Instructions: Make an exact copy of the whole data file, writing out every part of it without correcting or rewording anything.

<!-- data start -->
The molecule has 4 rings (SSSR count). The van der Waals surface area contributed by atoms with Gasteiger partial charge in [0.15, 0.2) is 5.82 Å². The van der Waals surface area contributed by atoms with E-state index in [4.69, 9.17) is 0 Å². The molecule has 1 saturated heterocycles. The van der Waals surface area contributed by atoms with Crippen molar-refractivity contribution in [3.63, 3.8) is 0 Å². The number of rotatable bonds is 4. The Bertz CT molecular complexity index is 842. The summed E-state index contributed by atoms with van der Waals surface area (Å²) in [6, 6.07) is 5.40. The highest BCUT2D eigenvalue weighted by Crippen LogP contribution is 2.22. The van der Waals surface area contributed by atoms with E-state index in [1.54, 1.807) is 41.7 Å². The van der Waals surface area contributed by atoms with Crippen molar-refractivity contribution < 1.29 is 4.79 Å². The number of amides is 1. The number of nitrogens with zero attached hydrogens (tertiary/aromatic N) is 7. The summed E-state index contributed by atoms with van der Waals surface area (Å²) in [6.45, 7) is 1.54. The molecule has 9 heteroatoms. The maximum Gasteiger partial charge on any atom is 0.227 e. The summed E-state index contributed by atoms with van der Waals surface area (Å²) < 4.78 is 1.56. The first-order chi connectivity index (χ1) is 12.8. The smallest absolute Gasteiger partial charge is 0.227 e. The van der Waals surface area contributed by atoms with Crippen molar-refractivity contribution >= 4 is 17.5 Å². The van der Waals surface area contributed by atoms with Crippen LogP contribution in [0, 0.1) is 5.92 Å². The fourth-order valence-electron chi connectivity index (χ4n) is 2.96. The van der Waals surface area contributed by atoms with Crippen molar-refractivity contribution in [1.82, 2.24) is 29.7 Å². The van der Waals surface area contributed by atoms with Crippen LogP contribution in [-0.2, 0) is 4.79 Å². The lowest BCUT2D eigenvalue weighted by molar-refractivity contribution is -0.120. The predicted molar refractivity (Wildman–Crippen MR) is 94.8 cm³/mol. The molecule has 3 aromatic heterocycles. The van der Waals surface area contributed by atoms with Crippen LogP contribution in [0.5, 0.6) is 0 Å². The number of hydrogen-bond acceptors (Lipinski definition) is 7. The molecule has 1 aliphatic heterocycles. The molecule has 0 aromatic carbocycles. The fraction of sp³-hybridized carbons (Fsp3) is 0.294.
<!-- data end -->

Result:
The molecule has 4 rings (SSSR count). The van der Waals surface area contributed by atoms with Gasteiger partial charge in [0.15, 0.2) is 5.82 Å². The van der Waals surface area contributed by atoms with E-state index in [4.69, 9.17) is 0 Å². The molecule has 1 saturated heterocycles. The van der Waals surface area contributed by atoms with Crippen molar-refractivity contribution in [3.63, 3.8) is 0 Å². The number of rotatable bonds is 4. The Bertz CT molecular complexity index is 842. The summed E-state index contributed by atoms with van der Waals surface area (Å²) in [6, 6.07) is 5.40. The highest BCUT2D eigenvalue weighted by Crippen LogP contribution is 2.22. The van der Waals surface area contributed by atoms with E-state index in [1.54, 1.807) is 41.7 Å². The van der Waals surface area contributed by atoms with Crippen molar-refractivity contribution < 1.29 is 4.79 Å². The number of amides is 1. The number of nitrogens with zero attached hydrogens (tertiary/aromatic N) is 7. The summed E-state index contributed by atoms with van der Waals surface area (Å²) in [6.45, 7) is 1.54. The molecule has 9 heteroatoms. The maximum Gasteiger partial charge on any atom is 0.227 e. The summed E-state index contributed by atoms with van der Waals surface area (Å²) < 4.78 is 1.56. The first-order chi connectivity index (χ1) is 12.8. The smallest absolute Gasteiger partial charge is 0.227 e. The van der Waals surface area contributed by atoms with Crippen molar-refractivity contribution >= 4 is 17.5 Å². The van der Waals surface area contributed by atoms with Crippen LogP contribution in [0, 0.1) is 5.92 Å². The fourth-order valence-electron chi connectivity index (χ4n) is 2.96. The van der Waals surface area contributed by atoms with Crippen molar-refractivity contribution in [1.82, 2.24) is 29.7 Å². The van der Waals surface area contributed by atoms with Crippen LogP contribution in [-0.2, 0) is 4.79 Å². The lowest BCUT2D eigenvalue weighted by molar-refractivity contribution is -0.120. The predicted molar refractivity (Wildman–Crippen MR) is 94.8 cm³/mol. The molecule has 3 aromatic heterocycles. The van der Waals surface area contributed by atoms with Crippen LogP contribution in [0.5, 0.6) is 0 Å². The number of hydrogen-bond acceptors (Lipinski definition) is 7. The molecule has 1 aliphatic heterocycles. The molecule has 0 aromatic carbocycles. The fraction of sp³-hybridized carbons (Fsp3) is 0.294.